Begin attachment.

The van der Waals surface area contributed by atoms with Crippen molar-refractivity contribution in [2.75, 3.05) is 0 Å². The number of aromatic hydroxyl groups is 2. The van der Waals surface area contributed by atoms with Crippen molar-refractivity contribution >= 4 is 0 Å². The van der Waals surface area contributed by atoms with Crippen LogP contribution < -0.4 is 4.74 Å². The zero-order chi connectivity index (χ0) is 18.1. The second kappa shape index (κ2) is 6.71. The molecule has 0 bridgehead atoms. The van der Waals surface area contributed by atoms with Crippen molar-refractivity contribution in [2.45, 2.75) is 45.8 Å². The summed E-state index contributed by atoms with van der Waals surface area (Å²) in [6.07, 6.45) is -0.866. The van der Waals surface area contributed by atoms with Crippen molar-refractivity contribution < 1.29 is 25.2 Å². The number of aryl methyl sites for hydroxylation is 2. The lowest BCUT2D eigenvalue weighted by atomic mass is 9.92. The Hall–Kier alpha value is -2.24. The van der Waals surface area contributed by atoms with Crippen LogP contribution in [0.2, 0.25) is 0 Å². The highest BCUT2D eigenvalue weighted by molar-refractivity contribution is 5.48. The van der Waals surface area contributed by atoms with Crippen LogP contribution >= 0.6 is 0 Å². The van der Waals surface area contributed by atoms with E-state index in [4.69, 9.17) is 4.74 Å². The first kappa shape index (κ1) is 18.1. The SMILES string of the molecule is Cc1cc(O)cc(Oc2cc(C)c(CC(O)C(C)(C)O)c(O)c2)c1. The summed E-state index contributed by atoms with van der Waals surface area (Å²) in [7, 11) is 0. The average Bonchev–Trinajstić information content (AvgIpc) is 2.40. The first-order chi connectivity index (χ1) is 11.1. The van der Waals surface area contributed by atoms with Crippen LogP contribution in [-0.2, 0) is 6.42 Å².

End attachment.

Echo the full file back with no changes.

The van der Waals surface area contributed by atoms with Crippen molar-refractivity contribution in [2.75, 3.05) is 0 Å². The number of aromatic hydroxyl groups is 2. The van der Waals surface area contributed by atoms with Crippen molar-refractivity contribution >= 4 is 0 Å². The van der Waals surface area contributed by atoms with Crippen LogP contribution < -0.4 is 4.74 Å². The zero-order chi connectivity index (χ0) is 18.1. The second kappa shape index (κ2) is 6.71. The molecule has 0 bridgehead atoms. The van der Waals surface area contributed by atoms with Crippen molar-refractivity contribution in [2.45, 2.75) is 45.8 Å². The summed E-state index contributed by atoms with van der Waals surface area (Å²) in [6.07, 6.45) is -0.866. The van der Waals surface area contributed by atoms with Crippen molar-refractivity contribution < 1.29 is 25.2 Å². The number of aryl methyl sites for hydroxylation is 2. The lowest BCUT2D eigenvalue weighted by atomic mass is 9.92. The Hall–Kier alpha value is -2.24. The van der Waals surface area contributed by atoms with Crippen LogP contribution in [0.2, 0.25) is 0 Å². The highest BCUT2D eigenvalue weighted by molar-refractivity contribution is 5.48. The van der Waals surface area contributed by atoms with Crippen LogP contribution >= 0.6 is 0 Å². The van der Waals surface area contributed by atoms with E-state index in [4.69, 9.17) is 4.74 Å². The first kappa shape index (κ1) is 18.1. The SMILES string of the molecule is Cc1cc(O)cc(Oc2cc(C)c(CC(O)C(C)(C)O)c(O)c2)c1. The summed E-state index contributed by atoms with van der Waals surface area (Å²) in [7, 11) is 0. The average Bonchev–Trinajstić information content (AvgIpc) is 2.40. The first-order chi connectivity index (χ1) is 11.1. The van der Waals surface area contributed by atoms with Crippen LogP contribution in [-0.2, 0) is 6.42 Å².